June 12, 2020
Crisis-Induced Growth

“The most important ideas are those that apply to multiple fields,” Morgan Housel wrote earlier this year.

“A discovery from one field that’s useful to another field likely uncovers a truth about how people think and behave,” he continued. “And figuring out how people think and behave is the most important part of most fields.”

Take the calamity theory of growth, from psychology.

“Very often it is the crisis situation … that actually improves us as human beings,” Dr. Edith Eger wrote in The Choice: Embrace the Possible.

“Paradoxically, while these incidents can sometimes ruin people, they are usually growth experiences,” Eger continued. “As a result of such calamities the person often makes a major reassessment of his life situation and changes it in ways that reflect a deeper understanding of his own capabilities, values and goals.”

This theory applies with similar force in banking, where top institutions tend to catalyze growth in crises.

The deposit market share in the state of Washington offers a case in point.
Bank of America Corp. ranks first due to its 1983 acquisition of Seafirst Corp., the biggest bank based in the state at the time, which stumbled after dramatic swings in energy prices disrupted credit markets. And JPMorgan Chase & Co. ranks third following its acquisition of Washington Mutual in the financial crisis of 2008-09.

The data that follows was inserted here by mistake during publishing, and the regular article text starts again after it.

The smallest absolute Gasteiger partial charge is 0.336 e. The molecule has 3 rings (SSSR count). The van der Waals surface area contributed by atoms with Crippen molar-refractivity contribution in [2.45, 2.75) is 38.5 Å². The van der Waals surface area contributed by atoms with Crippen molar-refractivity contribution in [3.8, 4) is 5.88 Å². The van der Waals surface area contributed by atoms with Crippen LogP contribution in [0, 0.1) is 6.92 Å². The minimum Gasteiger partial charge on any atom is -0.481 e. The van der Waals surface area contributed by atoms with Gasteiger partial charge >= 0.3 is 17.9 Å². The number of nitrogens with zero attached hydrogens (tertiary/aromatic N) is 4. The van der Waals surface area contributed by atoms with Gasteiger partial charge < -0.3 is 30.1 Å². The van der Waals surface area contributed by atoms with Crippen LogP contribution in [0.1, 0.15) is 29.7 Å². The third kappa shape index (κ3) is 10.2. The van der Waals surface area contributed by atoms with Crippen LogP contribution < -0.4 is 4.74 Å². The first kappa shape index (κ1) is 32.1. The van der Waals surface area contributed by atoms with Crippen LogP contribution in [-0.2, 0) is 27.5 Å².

On a smaller scale, it was in the last crisis that Springfield, Missouri-based Great Southern Bancorp transformed through a series of FDIC-assisted acquisitions from a community bank concentrated in southwestern Missouri into a multistate regional bank with $5 billion in assets.

Yet, the poster child of crisis-catalyzed growth is Buffalo, New York-based M&T Bank Corp., which has completed major acquisitions in every crisis to strike the industry since its current leadership lineage gained control in 1983.
“You have to be careful not to be too ambitious,” M&T Chairman and CEO Rene Jones once told me. “Recognizing and embracing that as a fact tends to actually turn out to be a growth strategy because we know in the banking industry … typically there's somebody around who's going to have a significant misstep.”

These institutions aren’t fragile; they’re antifragile. They emerge from crises stronger, not weaker.

The key to antifragility is to institutionalize the lessons from history.

"Unburdened with the experience of the past, each generation of bankers believes it knows best,” wrote former Federal Deposit Insurance Corp. Chairman Irvine Sprague in Bailout: An Insider’s Account of Bank Failures and Rescues, “and each new generation produces some who have to learn the hard way."

John J. Maxfield / executive editor of Bank Director